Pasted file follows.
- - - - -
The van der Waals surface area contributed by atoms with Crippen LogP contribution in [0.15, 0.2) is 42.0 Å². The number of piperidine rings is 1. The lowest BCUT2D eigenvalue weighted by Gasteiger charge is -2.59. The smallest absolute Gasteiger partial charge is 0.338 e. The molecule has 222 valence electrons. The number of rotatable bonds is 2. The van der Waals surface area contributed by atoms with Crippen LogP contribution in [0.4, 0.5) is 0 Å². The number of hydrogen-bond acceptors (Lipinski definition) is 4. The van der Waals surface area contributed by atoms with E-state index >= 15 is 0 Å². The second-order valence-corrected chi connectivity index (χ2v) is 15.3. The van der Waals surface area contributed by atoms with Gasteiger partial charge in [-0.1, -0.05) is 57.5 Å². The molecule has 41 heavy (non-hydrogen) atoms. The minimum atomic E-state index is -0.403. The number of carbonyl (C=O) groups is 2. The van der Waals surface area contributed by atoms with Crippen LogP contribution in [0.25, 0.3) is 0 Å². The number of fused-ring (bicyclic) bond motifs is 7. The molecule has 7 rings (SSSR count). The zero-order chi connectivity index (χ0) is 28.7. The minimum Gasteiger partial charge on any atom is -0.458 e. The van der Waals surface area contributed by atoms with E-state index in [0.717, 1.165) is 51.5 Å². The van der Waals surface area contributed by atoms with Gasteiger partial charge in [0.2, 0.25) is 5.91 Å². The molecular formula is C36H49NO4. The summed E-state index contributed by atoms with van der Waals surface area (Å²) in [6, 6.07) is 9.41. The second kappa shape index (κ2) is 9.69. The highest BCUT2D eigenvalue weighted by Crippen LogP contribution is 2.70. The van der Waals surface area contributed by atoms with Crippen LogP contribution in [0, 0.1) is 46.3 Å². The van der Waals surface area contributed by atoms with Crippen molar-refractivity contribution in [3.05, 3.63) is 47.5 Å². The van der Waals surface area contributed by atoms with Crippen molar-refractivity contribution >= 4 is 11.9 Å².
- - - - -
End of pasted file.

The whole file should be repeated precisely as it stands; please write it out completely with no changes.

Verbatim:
The van der Waals surface area contributed by atoms with Crippen LogP contribution in [0.15, 0.2) is 42.0 Å². The number of piperidine rings is 1. The lowest BCUT2D eigenvalue weighted by Gasteiger charge is -2.59. The smallest absolute Gasteiger partial charge is 0.338 e. The molecule has 222 valence electrons. The number of rotatable bonds is 2. The van der Waals surface area contributed by atoms with Crippen LogP contribution in [0.4, 0.5) is 0 Å². The number of hydrogen-bond acceptors (Lipinski definition) is 4. The van der Waals surface area contributed by atoms with E-state index >= 15 is 0 Å². The second-order valence-corrected chi connectivity index (χ2v) is 15.3. The van der Waals surface area contributed by atoms with Gasteiger partial charge in [-0.1, -0.05) is 57.5 Å². The molecule has 41 heavy (non-hydrogen) atoms. The minimum atomic E-state index is -0.403. The number of carbonyl (C=O) groups is 2. The van der Waals surface area contributed by atoms with Crippen LogP contribution in [0.25, 0.3) is 0 Å². The number of fused-ring (bicyclic) bond motifs is 7. The molecule has 7 rings (SSSR count). The zero-order chi connectivity index (χ0) is 28.7. The minimum Gasteiger partial charge on any atom is -0.458 e. The van der Waals surface area contributed by atoms with E-state index in [0.717, 1.165) is 51.5 Å². The van der Waals surface area contributed by atoms with Gasteiger partial charge in [0.2, 0.25) is 5.91 Å². The molecular formula is C36H49NO4. The summed E-state index contributed by atoms with van der Waals surface area (Å²) in [6, 6.07) is 9.41. The second kappa shape index (κ2) is 9.69. The highest BCUT2D eigenvalue weighted by Crippen LogP contribution is 2.70. The van der Waals surface area contributed by atoms with Crippen LogP contribution in [0, 0.1) is 46.3 Å². The van der Waals surface area contributed by atoms with Crippen molar-refractivity contribution in [3.05, 3.63) is 47.5 Å². The van der Waals surface area contributed by atoms with Crippen molar-refractivity contribution >= 4 is 11.9 Å².